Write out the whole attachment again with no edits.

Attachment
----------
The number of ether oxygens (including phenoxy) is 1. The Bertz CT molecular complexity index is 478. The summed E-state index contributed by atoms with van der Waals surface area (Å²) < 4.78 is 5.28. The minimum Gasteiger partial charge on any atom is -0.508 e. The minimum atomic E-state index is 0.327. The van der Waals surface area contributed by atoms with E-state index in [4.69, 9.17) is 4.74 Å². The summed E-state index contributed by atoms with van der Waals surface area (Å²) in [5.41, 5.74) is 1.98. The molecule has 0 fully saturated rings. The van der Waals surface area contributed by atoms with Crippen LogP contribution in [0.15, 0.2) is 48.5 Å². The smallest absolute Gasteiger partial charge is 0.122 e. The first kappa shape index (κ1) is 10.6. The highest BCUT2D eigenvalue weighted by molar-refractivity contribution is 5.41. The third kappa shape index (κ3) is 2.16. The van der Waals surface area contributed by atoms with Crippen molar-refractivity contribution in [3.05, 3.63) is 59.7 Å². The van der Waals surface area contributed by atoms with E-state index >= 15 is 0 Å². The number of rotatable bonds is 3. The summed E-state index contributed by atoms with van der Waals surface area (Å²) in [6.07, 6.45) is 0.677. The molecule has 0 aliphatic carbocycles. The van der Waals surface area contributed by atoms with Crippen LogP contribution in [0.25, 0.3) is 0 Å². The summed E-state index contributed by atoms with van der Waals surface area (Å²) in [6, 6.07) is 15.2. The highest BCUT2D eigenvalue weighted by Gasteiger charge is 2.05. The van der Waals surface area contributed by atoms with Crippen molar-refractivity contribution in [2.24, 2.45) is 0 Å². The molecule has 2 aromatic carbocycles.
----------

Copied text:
The number of ether oxygens (including phenoxy) is 1. The Bertz CT molecular complexity index is 478. The summed E-state index contributed by atoms with van der Waals surface area (Å²) < 4.78 is 5.28. The minimum Gasteiger partial charge on any atom is -0.508 e. The minimum atomic E-state index is 0.327. The van der Waals surface area contributed by atoms with E-state index in [4.69, 9.17) is 4.74 Å². The summed E-state index contributed by atoms with van der Waals surface area (Å²) in [5.41, 5.74) is 1.98. The molecule has 0 fully saturated rings. The van der Waals surface area contributed by atoms with Crippen LogP contribution in [0.15, 0.2) is 48.5 Å². The smallest absolute Gasteiger partial charge is 0.122 e. The first kappa shape index (κ1) is 10.6. The highest BCUT2D eigenvalue weighted by molar-refractivity contribution is 5.41. The third kappa shape index (κ3) is 2.16. The van der Waals surface area contributed by atoms with Crippen molar-refractivity contribution in [3.05, 3.63) is 59.7 Å². The van der Waals surface area contributed by atoms with E-state index >= 15 is 0 Å². The number of rotatable bonds is 3. The summed E-state index contributed by atoms with van der Waals surface area (Å²) in [6.07, 6.45) is 0.677. The molecule has 0 aliphatic carbocycles. The van der Waals surface area contributed by atoms with Crippen LogP contribution in [0.25, 0.3) is 0 Å². The summed E-state index contributed by atoms with van der Waals surface area (Å²) in [6, 6.07) is 15.2. The highest BCUT2D eigenvalue weighted by Gasteiger charge is 2.05. The van der Waals surface area contributed by atoms with Crippen molar-refractivity contribution in [2.24, 2.45) is 0 Å². The molecule has 2 aromatic carbocycles.